Weekly Chasidic Story #987b (424 revised) (s5777-05 / 29 Tishrei 5777)

A Miracle for Safed

Featuring: Rabbi Aharon Eliezer Zeitlin, of blessed memory

Connection: Seasonal - first yahrzeit on the 2nd of Mar-Cheshvan (2016: Nov. 3)

A Miracle for Safed


In the winter of 1980, Rabbi Aharon-Eliezer Ceitlin of Tsfat (Safed) flew to the United States, charged with arranging a gala fund-raising dinner on behalf of the Chabad institutions in his city. He arrived in New York about two months before the scheduled date in order to take care of all the necessary preparations.

He had never organized such an event before. There was a myriad of technical details: renting a hall, printing and mailing invitations, advertisements, speakers, entertainment, etc. Whenever he had a problem, he asked for the Lubavitcher Rebbe's advice, which he duly received and implemented. On his own initiative, the Rebbe even donated the first $40.

It was the seventh of the Jewish month of Tevet and the night of the affair was fast approaching, when the telephone in Rabbi Ceitlin's temporary office rang. Rabbi Leibel Groner, the Rebbe's secretary, was on the line with an urgent message: I have something for you from the Rebbe!

On his way, Rabbi Ceitlin's mind raced furiously, but he could not imagine what the Rebbe might want to give him…Breathless, he entered the secretary's room.

Rabbi Groner pulled a large package from his drawer. In it was a bottle of vodka, fifty $1 bills, and a note in the Rebbe's handwriting which read, "Enclosed is my participation in the Melave Malka: nun [50] dollars and a kankan yash [container of liquor]. May it be G-d's will that everything should be a great success."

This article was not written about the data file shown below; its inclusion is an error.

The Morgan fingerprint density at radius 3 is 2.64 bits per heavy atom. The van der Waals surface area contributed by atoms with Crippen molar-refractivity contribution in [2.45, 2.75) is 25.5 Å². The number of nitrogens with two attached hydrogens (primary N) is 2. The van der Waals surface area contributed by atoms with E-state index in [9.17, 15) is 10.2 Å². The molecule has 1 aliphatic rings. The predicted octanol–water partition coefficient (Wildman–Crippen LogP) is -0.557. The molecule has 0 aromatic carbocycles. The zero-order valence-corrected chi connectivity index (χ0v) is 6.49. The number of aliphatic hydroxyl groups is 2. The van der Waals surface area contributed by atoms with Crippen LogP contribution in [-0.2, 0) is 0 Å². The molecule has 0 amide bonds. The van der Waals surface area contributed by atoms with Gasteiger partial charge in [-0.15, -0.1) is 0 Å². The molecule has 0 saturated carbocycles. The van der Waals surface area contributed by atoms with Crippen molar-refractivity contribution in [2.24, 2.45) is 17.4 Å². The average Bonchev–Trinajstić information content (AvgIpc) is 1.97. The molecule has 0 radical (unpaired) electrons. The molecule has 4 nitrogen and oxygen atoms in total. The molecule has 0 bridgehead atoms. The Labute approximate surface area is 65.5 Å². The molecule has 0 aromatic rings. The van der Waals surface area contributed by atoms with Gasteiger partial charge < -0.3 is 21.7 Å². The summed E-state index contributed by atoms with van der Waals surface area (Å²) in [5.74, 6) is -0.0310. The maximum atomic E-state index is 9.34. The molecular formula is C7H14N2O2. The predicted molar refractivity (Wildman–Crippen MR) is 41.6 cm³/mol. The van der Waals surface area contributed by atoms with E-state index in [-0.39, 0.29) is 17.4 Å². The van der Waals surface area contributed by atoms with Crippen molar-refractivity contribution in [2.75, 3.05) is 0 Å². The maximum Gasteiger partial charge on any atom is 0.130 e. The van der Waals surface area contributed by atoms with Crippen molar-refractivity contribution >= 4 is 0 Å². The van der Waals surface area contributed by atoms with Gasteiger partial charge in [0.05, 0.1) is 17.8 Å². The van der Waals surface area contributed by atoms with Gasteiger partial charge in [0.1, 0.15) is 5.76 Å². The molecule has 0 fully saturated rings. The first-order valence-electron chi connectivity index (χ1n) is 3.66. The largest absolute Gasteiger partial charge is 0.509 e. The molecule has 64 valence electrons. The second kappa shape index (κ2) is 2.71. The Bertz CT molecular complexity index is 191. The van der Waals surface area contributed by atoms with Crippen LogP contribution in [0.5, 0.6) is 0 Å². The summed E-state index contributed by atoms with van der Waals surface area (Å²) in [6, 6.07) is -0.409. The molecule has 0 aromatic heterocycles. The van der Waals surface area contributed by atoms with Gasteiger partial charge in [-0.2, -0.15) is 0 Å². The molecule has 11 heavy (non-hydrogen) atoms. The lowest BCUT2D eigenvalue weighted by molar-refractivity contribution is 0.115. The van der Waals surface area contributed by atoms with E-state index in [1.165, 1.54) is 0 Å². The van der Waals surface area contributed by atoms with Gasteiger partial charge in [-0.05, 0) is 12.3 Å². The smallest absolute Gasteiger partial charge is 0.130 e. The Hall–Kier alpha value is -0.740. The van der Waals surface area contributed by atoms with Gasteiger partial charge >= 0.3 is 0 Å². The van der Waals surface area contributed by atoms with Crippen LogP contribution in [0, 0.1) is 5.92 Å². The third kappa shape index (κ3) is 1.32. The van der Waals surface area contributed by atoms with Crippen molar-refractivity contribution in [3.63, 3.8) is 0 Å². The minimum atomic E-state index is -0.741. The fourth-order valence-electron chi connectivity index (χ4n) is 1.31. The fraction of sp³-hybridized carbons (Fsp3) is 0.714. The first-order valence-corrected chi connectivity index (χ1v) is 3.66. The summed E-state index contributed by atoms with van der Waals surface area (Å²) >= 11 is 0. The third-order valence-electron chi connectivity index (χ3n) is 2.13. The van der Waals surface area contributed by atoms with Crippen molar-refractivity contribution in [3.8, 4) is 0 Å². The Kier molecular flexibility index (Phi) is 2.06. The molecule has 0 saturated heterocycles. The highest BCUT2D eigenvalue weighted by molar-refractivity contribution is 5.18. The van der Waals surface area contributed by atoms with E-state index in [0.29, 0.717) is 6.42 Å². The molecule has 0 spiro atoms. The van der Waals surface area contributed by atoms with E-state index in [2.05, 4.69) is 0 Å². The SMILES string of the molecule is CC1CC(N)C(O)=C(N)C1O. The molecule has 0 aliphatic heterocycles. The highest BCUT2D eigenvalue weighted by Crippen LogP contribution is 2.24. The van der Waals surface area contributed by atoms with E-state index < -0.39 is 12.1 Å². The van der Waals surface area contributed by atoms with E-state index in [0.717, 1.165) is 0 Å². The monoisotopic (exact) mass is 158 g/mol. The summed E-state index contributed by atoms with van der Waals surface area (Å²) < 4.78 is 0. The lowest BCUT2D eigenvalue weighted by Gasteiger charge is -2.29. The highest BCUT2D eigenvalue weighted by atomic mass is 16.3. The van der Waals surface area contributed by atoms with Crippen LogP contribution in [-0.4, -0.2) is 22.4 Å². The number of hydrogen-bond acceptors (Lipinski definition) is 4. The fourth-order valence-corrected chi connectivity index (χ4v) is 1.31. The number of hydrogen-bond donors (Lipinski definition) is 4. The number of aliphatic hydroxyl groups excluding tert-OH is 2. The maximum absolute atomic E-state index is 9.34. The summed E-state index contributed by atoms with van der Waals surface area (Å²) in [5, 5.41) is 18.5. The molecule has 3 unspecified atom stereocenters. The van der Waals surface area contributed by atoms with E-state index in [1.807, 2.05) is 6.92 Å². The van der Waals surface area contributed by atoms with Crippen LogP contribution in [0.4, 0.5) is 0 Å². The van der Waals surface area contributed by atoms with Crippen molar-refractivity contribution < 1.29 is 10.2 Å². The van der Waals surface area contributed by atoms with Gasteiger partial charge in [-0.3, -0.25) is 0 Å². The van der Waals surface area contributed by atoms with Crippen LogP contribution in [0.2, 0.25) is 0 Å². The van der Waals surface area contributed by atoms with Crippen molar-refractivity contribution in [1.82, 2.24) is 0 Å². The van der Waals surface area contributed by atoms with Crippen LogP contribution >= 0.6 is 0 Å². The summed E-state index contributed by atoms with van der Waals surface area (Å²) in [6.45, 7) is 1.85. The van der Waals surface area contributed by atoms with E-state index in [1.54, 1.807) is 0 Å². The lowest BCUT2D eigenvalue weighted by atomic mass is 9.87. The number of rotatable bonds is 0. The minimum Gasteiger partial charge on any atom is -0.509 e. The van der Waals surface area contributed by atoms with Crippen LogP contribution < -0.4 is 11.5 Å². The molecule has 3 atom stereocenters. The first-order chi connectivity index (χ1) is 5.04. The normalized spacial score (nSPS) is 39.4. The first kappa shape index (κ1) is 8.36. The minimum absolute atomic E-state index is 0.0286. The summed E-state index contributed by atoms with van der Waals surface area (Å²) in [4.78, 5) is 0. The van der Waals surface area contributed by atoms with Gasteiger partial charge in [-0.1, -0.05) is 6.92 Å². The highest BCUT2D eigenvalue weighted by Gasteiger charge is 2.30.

Rabbi Ceitlin was flabbergasted. The Rebbe had already "participated" with his donation of $40. Why the additional fifty $1 bills? Why the vodka, so many days is advance? Why did he refer to the bottle as a "kankan"? That he specified the amount of his donation was also uncommon. And why in such an unusual way: "nun", not "fifty" or "50"? The Rebbe's secretary could not offer an interpretation.

Rabbi Ceitlin left the office puzzled, but full of joy at the special interest the Rebbe had shown him. That evening, he still could not get over what had happened. He paced back and forth in the living room, unable to calm down. Something made him return to the office to continue working. He took the package with him, tucked securely in the inner pocket of his overcoat. The time was 9 p.m.

As he walked, a car drew up alongside him. It was Naftali Greenwald, his brother-in-law who lived in the neighborhood. Naftali rolled down his window, and Ceitlin leaned over to talk with him. Suddenly, they heard a terrifying voice: "Your money or you're dead."

Rabbi Ceitlin's blood froze in his veins. He slowly turned. Although 6'4" tall himself, he had to look up to see the threatening, icy eyes that stared down at him. It was a mountainous black man, and he was pointing a gun right at Ceitlin's forehead.

Rabbi Ceitlin quickly glanced down the street. It was deserted. Instinctively, he put his hand in his coat pocket. His fingers touched the bottle of vodka and the packet with the Rebbe's dollars, but they refused to come out. Something told him that the man was only interested in those dollar bills, and with them he refused to part. Yet, he did not think the man would be satisfied with money from his other pockets. What to do?

Suddenly, the roar of the car engine shattered the silence. Naftali had stepped on the gas with the car in neutral, hoping the noise would scare the thief away. Instead, the black man became enraged. He aimed his gun at the driver and pulled the trigger. The same moment the bullet struck the metal door, the car shot forward. Rabbi Ceitlin, who was now alone with the gunman, began yelling with all his might, at the same time trying to back away.